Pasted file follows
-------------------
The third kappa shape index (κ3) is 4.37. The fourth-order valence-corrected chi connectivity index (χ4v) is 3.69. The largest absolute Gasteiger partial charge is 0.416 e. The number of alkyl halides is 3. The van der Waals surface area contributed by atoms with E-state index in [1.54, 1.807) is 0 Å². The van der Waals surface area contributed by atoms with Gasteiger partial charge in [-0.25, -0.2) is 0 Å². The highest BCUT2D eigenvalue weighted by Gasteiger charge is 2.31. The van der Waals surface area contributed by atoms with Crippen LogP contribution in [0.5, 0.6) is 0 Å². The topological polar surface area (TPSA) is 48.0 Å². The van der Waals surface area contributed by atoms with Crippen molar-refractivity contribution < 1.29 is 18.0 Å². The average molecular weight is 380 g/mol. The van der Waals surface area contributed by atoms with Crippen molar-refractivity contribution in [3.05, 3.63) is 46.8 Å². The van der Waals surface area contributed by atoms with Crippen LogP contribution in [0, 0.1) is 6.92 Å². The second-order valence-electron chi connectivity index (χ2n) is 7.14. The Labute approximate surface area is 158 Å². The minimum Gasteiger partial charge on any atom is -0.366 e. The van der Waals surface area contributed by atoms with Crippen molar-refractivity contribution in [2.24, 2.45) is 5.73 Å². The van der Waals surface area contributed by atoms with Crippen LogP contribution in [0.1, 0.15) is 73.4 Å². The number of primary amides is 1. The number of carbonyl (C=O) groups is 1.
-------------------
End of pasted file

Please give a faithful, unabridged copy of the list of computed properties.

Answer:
The third kappa shape index (κ3) is 4.37. The fourth-order valence-corrected chi connectivity index (χ4v) is 3.69. The largest absolute Gasteiger partial charge is 0.416 e. The number of alkyl halides is 3. The van der Waals surface area contributed by atoms with E-state index in [1.54, 1.807) is 0 Å². The van der Waals surface area contributed by atoms with Gasteiger partial charge in [-0.25, -0.2) is 0 Å². The highest BCUT2D eigenvalue weighted by Gasteiger charge is 2.31. The van der Waals surface area contributed by atoms with Crippen LogP contribution in [0.5, 0.6) is 0 Å². The topological polar surface area (TPSA) is 48.0 Å². The van der Waals surface area contributed by atoms with Crippen molar-refractivity contribution < 1.29 is 18.0 Å². The average molecular weight is 380 g/mol. The van der Waals surface area contributed by atoms with Crippen molar-refractivity contribution in [3.05, 3.63) is 46.8 Å². The van der Waals surface area contributed by atoms with Crippen LogP contribution in [0, 0.1) is 6.92 Å². The second-order valence-electron chi connectivity index (χ2n) is 7.14. The Labute approximate surface area is 158 Å². The minimum Gasteiger partial charge on any atom is -0.366 e. The van der Waals surface area contributed by atoms with Crippen molar-refractivity contribution in [2.24, 2.45) is 5.73 Å². The van der Waals surface area contributed by atoms with Crippen LogP contribution in [0.1, 0.15) is 73.4 Å². The number of primary amides is 1. The number of carbonyl (C=O) groups is 1.